Experimental Cuisine Collective
Florence Fabricant moderates the panel of presenters at the Experimental Cuisine Collective
A few months ago an e-mail came from Will Goldfarb of Room 4 Dessert. In it he described the Experimental Cuisine Collaborative, an interdisciplinary group that he formed with the departments of chemistry and of nutrition, food studies, and public health at NYU. The working group would officially launch on Wednesday, April 11, with a strategic workshop titled Experimental Cuisine: Science, Society, and Food running from 1 to 5 p.m. at NYU’s Italian Studies building on 12th street.
Goldfarb’s invite, which went to about 100 chefs, scientists, academics, and writers, read as follows:
“The group's goal is to develop a broad and rigorous approach to examine the properties, boundaries, and conventions of food, in a way that is intuitive and relevant to a broad audience. Five times a year, we will gather to discuss ways in which science may influence what we will be cooking and eating in the future, lead to a greater understanding of our diets, and contribute to safer food and better health across the globe. However to prevent from boring the pants off of you, we invited some artists and musicians and urban planners and designers…”
French Chemist Hervé This began by recapping his old thesis and then redefining Molecular Gastronomy, the most misunderstood culinary term of the decade, as it applies today. This explained the differences between science, technique, and technology (in other words, the difference between Molecular Gastronomy, cooking, and culinary tools) before explaining the logistics of how the Parisian seminars work. In Paris the seminars belong to the participants and all the work is available, for free, online at the French Academy of Sciences. Participants drink wine around a table and This describes it as a meeting between friends (who just happen to be interested in investigating the various phenomena of the culinary world).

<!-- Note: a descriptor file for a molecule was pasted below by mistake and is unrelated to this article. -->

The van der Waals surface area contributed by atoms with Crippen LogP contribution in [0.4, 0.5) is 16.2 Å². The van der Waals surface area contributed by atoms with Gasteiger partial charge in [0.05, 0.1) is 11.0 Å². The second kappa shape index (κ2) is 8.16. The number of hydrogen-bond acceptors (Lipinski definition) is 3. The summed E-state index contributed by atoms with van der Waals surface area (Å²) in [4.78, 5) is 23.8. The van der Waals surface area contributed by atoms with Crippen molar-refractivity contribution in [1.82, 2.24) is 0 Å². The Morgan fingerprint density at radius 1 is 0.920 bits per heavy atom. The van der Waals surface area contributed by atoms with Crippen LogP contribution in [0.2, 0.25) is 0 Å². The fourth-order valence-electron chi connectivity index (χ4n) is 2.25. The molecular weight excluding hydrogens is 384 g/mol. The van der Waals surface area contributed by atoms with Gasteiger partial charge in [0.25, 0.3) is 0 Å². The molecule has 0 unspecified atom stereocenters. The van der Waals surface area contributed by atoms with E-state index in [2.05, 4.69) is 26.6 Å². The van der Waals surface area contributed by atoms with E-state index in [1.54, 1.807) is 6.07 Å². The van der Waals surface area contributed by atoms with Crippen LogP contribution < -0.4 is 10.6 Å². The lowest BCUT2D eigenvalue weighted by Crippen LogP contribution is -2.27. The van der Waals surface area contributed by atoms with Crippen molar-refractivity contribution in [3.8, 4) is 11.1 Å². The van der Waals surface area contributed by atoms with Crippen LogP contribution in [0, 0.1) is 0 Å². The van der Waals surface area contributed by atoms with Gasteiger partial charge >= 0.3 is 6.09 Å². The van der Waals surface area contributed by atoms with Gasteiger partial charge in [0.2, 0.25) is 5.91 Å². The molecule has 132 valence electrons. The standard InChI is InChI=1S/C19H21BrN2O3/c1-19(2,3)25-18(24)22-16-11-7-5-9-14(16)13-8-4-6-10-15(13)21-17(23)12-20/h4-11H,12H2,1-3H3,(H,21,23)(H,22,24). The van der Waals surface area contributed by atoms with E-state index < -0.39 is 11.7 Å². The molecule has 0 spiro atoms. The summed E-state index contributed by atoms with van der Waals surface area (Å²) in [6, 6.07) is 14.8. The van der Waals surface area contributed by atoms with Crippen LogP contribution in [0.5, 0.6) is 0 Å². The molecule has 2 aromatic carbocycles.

The investigation today involved a simple mayonnaise. Does lemon juice whiten the emulsion? Does the timing matter? Is the whisk, in fact, a medieval tool? Is the ultrasonic box (one of This' inventions) capable of emulsifying better? The answer came in the form of a demonstration on stage as Franklin Becker whisked a mayonnaise in what he deemed an entirely too tiny bowl. The mayonnaise broke. This insisted on emulsifying the broken mayonnaise drop by drop into the egg whites. It came back together. What did it mean? That failure can be the best entry point for investigating the various phenomena of cooking, that collectives are necessary for just this reason.
Dr Robert Margolskee, Professor of Neuroscience, Pharmacology and Physiology at the Mount Sinai School of Medicine, followed. Margolskee offered a detailed presentation, complete with 80's cartoons of taste receptors in action, of the human taste system from microvilli to sweet antagonists. The highlight was his "Mice Come in Two Flavors" presentation – in which he shared his experiments that found certain mice respond to sweet compounds while others remain indifferent. The vaguely unsettling part of the presentation came when Margolskee declared he had the technology to cripple the tasting gene and inhibit our sweetness receptors as well as banish bitterness. This technology could help develop more sophisticated (ie. less gross) artificial sweeteners, digitize taste, enhance taste, and should it come to it, eliminate taste altogether.